The Securities and Exchange Commission held a roundtable discussion Thursday on International Financial Reporting Standards and how they ultimately might be incorporated into the U.S. financial reporting system.

While the SEC has not yet made a decision on whether or not to approve the use of IFRS, a decision is expected by the end of the year. In the meantime, the SEC staff produced a work plan in May outlining how such a transition might happen (see SEC Releases Work Plan for How IFRS Transition Might Work). The roundtable, led by SEC Chief Accountant Jim Kroeker, was intended to solicit the views of investors, smaller public companies and regulators about how an IFRS transition should occur.

“The decision on whether to incorporate IFRS is not to be taken lightly,” said SEC chair Mary Schapiro.

Many of the panelists favored the “condorsement” approach that was included in the work plan. Under that approach, the Financial Accounting Standards Board would endorse new IFRS standards one at a time as part of the convergence process, instead of following a “Big Bang” approach. However, some panelists also expressed hesitations about the timing and costs of adopting IFRS, even as they said it was necessary to get a “date certain” for the transition.

During the investor panel part of the roundtable, Gregory Jonas, a managing director at Morgan Stanley, said he was a fan of the condorsement approach. “We'll bolster IFRS by bringing it into the U.S.,” he added. However, he pointed out that investors in the United States are already exposed to IFRS because of the many multinational companies whose shares trade in the U.S. and which use IFRS.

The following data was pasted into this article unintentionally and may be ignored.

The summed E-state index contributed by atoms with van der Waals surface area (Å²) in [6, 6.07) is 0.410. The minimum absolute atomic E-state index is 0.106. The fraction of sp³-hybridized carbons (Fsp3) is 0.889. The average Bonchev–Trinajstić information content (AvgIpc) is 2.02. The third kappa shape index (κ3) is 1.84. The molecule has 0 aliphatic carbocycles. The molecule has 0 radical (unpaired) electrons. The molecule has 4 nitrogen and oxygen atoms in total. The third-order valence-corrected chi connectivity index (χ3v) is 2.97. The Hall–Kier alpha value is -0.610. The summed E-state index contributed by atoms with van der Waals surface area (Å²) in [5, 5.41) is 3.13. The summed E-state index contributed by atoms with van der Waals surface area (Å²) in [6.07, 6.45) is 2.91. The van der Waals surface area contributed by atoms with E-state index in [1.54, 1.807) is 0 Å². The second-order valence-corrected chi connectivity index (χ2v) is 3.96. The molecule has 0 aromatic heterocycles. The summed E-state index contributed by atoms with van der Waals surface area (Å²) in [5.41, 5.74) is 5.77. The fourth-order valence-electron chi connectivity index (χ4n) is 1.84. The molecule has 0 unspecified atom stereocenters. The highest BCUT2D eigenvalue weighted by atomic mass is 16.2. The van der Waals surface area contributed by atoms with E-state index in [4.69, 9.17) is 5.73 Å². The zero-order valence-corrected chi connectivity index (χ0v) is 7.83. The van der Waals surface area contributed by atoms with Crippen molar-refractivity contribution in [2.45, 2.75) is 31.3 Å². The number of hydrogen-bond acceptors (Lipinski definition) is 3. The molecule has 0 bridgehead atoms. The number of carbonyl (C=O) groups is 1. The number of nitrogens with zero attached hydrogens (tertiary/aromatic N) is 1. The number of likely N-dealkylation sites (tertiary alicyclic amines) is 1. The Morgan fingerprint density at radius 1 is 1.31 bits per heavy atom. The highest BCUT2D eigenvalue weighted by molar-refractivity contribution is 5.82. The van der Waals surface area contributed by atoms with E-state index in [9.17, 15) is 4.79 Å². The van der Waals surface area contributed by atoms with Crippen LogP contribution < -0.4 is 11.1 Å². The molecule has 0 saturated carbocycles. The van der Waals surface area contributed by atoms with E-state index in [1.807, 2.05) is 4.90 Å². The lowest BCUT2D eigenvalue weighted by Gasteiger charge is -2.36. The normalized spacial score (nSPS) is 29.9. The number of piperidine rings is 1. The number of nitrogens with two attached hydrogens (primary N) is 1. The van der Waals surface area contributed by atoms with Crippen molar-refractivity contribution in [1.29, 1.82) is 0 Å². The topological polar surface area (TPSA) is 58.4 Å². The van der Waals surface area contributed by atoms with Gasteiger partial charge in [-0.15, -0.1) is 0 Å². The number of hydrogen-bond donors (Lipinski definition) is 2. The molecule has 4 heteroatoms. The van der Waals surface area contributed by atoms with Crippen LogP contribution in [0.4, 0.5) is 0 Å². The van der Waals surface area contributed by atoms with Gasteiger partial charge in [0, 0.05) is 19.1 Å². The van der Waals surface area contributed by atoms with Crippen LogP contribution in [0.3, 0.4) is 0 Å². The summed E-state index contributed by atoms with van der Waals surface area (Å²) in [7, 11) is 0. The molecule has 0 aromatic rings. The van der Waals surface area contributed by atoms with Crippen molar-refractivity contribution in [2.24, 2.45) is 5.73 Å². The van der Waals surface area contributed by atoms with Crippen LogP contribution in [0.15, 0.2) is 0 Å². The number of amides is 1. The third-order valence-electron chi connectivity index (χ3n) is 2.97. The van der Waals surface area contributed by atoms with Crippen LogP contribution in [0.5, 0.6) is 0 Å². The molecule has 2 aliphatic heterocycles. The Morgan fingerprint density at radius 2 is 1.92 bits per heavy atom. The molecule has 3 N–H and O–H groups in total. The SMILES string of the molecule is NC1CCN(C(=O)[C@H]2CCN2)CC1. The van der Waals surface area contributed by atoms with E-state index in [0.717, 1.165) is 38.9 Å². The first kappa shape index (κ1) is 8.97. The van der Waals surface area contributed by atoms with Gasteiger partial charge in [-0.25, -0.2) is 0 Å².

Mark LaMonte, a managing director at Moody’s Investor Services, said investors need to be able to compare U.S. companies to foreign companies. He had mixed feelings about exceptions to the international standards for U.S. companies to accommodate practices such as LIFO inventory accounting. “I don’t like carve-outs, but carve-ins are OK,” he said.

David Larsen, a managing director at Duff & Phelps and a member of FASB’s Valuation Resource Group, said, “Condorsement has a great deal of merit.” However, he added that FASB should not be “diluted” with a separate private standards board. FASB’s parent organization, the Financial Accounting Foundation, is currently studying the recommendations in a Blue-Ribbon Panel report suggesting that a separate board for privately held company accounting standards should be established.

Tricia O’Malley, the former chair of the Canadian Accounting Standards Board, described Canada’s experience in transitioning from Canadian GAAP to IFRS: “The Canadian experience was helped by industry involvement,” she noted.

On the panel for smaller public companies, David Grubb, a partner on the professional standards team at accounting firm Plante & Moran, commented on how IFRS is more principles-based than U.S. GAAP. “The IFRS standards tend to be a little easier and less complex,” he said. He noted that there are a diversity of approaches to using U.S. GAAP, for accounting for taxes and other matters.

Bill Yeates, a partner and national director of accounting and auditing at another firm, Hein & Associates, cautioned against a “Big Bang” approach. “Let’s not rush into this and make a mistake,” he said. “There’s too big a risk.”

SEC Commissioner Elisse Walter asked the panel what would happen if the SEC didn't set a date for condorsement and let companies decide for themselves.

Shannon Greene, CFO at Tandy Leather Factory, said she would prefer for companies to have the flexibility to use IFRS if they want to adopt it. Bank of the West controller Daniel Beck said there needed to be clearer timelines for such a transition. Cuisine Solutions CFO Ron Zilkowski said he would like there to be a date certain. Viropharma CFO Charlie Rowland said it was hard to come up with a cost estimate of adopting IFRS until standards stop moving.

On the regulatory environment panel, Gaylen Hansen, an audit partner at Ehrhardt Keefe Steiner & Hottman and a director-at-large at the National Association of State Boards of Accountancy, appeared to express the most vociferous opposition to adopting IFRS. “IFRS is not better than U.S. GAAP,” he said, adding, “FASB should not become a mere conduit to import IASB standards.”